Maintenance season for U.S. refineries comes every year at this time, tightening supplies of gasoline and lifting prices at the pump with it.
But this year, the season comes at a time when oil prices CLH6, +10.72% have dropped to levels not seen since 2003. Retail gasoline is near its lowest price since the Great Recession. That combination can eat into profit margins for refiners, who may soon chose to cut back fuel production even further.
This is the “climactic chaos” that we’ve been looking for in the first quarter, said Tom Kloza, global head of energy analysis at the Oil Price Information Service.
Already, some refineries have begun annual maintenance and “they are running less crude, even as the global and domestic surplus continues unchecked,” he said.
And with prices for petroleum products such as gasoline recently trading for less than the price of crude in many parts of the Midwest, some refiners may cut output rather than sell products “in a market that doesn’t fetch a profit,” Kloza said.
Patrick DeHaan, senior petroleum analyst at GasBuddy.com, said several refiners in the Midwest have already cut refinery runs and, combined with recent strong gas demand figures, spot prices for the fuel reacted by bouncing back from Tuesday’s intraday low.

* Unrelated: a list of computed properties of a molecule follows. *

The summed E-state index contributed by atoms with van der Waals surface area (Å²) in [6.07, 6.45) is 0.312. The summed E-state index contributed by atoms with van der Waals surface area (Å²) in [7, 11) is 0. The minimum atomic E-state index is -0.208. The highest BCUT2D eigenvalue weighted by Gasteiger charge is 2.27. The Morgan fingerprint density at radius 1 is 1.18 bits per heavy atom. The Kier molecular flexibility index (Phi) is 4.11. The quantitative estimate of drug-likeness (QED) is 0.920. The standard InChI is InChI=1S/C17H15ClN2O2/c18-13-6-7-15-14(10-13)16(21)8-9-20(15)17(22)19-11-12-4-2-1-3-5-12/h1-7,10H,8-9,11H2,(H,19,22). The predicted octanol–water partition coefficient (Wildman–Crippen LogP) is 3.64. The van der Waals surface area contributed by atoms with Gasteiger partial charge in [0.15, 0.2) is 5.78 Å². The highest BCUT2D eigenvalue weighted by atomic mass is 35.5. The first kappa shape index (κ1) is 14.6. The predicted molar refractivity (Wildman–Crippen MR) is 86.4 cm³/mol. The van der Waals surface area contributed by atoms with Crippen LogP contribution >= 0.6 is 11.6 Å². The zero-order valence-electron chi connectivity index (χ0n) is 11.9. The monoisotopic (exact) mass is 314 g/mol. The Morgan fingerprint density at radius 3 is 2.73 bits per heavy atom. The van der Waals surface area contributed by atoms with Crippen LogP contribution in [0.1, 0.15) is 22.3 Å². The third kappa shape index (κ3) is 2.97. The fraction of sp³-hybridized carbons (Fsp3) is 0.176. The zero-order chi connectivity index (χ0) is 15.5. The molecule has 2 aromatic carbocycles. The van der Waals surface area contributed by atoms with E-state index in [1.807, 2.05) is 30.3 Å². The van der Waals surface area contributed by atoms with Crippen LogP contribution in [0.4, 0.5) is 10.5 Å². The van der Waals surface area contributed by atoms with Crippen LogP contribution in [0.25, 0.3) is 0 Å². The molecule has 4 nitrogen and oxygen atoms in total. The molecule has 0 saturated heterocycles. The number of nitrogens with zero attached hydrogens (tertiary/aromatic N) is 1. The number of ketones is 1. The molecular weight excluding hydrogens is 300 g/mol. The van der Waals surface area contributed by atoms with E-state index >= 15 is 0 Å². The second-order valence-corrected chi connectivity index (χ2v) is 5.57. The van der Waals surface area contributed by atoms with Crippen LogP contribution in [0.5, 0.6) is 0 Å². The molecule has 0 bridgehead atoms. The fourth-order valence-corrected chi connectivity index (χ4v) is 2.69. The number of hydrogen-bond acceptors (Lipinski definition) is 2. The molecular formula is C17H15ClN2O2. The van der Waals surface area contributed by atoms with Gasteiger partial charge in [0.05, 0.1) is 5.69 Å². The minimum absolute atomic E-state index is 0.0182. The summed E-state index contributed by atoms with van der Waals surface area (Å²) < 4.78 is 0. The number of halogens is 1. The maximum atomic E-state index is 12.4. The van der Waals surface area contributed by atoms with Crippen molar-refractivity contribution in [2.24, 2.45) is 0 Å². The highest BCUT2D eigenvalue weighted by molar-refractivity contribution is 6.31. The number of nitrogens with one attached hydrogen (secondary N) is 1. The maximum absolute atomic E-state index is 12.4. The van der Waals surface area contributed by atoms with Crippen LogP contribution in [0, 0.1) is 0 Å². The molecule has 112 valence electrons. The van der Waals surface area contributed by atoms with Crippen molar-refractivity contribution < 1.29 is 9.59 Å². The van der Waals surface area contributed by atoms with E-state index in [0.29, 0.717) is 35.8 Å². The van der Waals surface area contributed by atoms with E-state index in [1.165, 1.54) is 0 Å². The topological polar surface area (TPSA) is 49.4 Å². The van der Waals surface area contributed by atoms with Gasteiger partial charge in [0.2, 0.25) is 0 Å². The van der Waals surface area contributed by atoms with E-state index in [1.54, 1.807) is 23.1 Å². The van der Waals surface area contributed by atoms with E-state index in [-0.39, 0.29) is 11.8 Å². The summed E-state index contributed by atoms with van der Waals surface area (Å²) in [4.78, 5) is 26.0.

On Tuesday, GasBuddy had said the “previously unthinkable” 99-cent gasoline was becoming a “strong possibility.”
But DeHaan admitted Thursday that with talk of refinery output cuts, “short term, the likelihood of 99-cent gas … has vaporized.”
Michael Green, a spokesman for AAA, wouldn’t go quite that far.
“Some lucky drivers in the Midwest may see gas as 99 cents or less this month, but that vast majority of us will be stuck paying significantly more at the pumps,” said Green.
Refinery maintenance will make the glut of crude supplies even worse, sinking prices for oil even more and reducing crack spreads — the amount of profit from processing oil into products.
Earlier this week, Chicago gasoline sold for some $7 to $8 a barrel under the price of West Texas Intermediate crude, so crack spreads were negative, said Kloza. That’s changed a bit, with Chicago gasoline now about $3.20 over WTI.
“The additional [refinery] run cuts could mean that there is 250,000 to 500,000 barrels a day less demand for crude in the next 30 days than what folks had been counting on,” said Kloza. That would add to an already flooded market.
For now, margins on Nymex are “fine,” Kloza said, with gasoline selling for about $13.20 a barrel over crude for March.
On Thursday, WTI crude dropped to $26.21 a barrel on Nymex, its lowest level since May of 2003. Gasoline futures RBH6, +9.71% meanwhile, settled at 94.17 cents a gallon, their lowest since late 2008. That works out to about $39.55 per barrel of gasoline.
At the retail level, a gallon of regular gas sold for an average $1.703 on Thursday, according to AAA.
WTI and other North American crude blends are under “tremendous pressure,” and if six refiners run 500,000 barrels a day less crude, “that might fortify the gasoline or diesel market, but it will do so at the expense of the crude market,” he said.
And Thursday’s sub-$27 WTI oil price just might be too low for refiners.
Refiners need at least $5 a barrel to cover processing costs, Kloza said. “You can’t buy crude for $27 a barrel and sell refined products for $25 a barrel.”